Winding Shelf Roads

Every time I felt nervous, I whispered: if the Taliban can scale mountains in a Tacoma, so can we.

On the winding shelf roads of A. Pass, straddled by a quaint mountain town, we listened to music and took in our surroundings. Trees, rivers, creeks, mountains. It was, for the most part, smooth sailing. That is, until the very end. As we neared the mountaintop, one road rose steeply upwards. I stepped out of the car and climbed the inclined myself. This was when I toppled on a bed of rocks. My camera was fine, and so was I, except for one thing. When I arrived at the car, I noticed that my phone was gone.

Also, it was on silent.

To an audience of grand mountains, not to be trifled with human pettiness, I scaled the hill. I wondered if it was finally time to part ways with my iPhone 6s. I also wondered if le beau had thrown the phone away, given their feud. Then I laughed at the situation. Who climbs the side of a mountain, trips, falls, loses their phone, and leaves it on silent? Buoyed by the ridiculousness of the situation, I kept looking.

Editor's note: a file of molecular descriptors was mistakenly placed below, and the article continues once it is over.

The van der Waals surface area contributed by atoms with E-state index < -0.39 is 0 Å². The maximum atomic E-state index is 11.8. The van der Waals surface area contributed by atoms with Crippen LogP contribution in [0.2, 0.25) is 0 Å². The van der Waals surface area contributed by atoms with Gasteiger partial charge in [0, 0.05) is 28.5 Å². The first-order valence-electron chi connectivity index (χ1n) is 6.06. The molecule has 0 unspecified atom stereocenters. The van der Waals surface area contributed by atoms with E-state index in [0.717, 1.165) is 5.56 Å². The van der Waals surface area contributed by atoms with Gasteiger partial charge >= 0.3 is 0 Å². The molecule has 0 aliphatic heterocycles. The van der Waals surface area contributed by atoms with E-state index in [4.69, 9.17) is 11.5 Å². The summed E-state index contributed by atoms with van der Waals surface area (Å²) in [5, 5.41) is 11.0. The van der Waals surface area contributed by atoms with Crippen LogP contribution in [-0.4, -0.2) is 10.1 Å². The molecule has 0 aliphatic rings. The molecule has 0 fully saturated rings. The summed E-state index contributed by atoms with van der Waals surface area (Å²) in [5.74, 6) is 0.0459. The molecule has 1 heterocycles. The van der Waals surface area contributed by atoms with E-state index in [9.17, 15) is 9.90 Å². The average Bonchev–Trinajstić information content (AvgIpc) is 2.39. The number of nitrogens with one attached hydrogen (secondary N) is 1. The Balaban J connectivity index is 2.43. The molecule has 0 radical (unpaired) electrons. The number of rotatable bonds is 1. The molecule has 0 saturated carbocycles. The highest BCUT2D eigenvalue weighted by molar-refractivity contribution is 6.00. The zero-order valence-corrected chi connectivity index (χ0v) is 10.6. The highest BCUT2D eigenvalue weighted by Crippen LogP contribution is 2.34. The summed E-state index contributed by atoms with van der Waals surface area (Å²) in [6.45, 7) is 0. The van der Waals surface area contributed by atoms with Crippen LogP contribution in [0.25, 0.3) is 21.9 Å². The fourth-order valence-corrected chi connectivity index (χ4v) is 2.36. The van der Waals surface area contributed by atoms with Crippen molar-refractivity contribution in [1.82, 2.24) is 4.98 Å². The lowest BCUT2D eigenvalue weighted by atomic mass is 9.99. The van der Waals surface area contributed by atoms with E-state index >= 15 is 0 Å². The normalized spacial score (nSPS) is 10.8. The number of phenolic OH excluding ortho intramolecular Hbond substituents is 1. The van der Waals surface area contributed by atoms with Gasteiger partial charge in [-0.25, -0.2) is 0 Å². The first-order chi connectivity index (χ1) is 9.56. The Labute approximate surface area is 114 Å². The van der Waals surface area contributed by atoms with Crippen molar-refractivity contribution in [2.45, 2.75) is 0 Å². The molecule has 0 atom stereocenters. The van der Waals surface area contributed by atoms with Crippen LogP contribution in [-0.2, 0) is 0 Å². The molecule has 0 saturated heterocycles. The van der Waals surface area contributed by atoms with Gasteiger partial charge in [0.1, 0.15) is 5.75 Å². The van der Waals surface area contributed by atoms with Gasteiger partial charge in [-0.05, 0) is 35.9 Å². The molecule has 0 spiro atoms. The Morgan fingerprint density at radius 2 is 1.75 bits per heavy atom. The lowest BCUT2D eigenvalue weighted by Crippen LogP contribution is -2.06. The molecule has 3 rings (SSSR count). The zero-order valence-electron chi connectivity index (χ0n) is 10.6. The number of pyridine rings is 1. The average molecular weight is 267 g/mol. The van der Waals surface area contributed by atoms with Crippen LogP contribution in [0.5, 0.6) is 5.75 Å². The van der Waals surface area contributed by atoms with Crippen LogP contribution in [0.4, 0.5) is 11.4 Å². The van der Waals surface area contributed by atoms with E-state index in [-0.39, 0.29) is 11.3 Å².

Then I saw an unnaturally rectangular thing glint in the sunlight. My beloved phone.

The terrain only worsened from here. The wind was blustery and mean, and although I tried walking another stretch, I ended up out of breath. Deterred by rocks the size of pumpkins, we turned around. It took me a minute to recollect my anxiety. Then we went back to listening to mellow tunes and rumbling through the shelf road forest and chit-chatting.

Midway through the trek, I had become seized by the need for BBQ. As we surrounded ourselves with Mother Nature’s bounty, I babbled about brisket, beans and bread. Serendipitously, 10 miles from the exit, we stumbled upon a BBQ hut. There we had it: our brisket, beans and bread. We ate the BBQ at a nearby park. On a playground tree stump, surrounded by old homes and white picket fences, we ate the best BBQ I’ve had in my life.

Category: Trips


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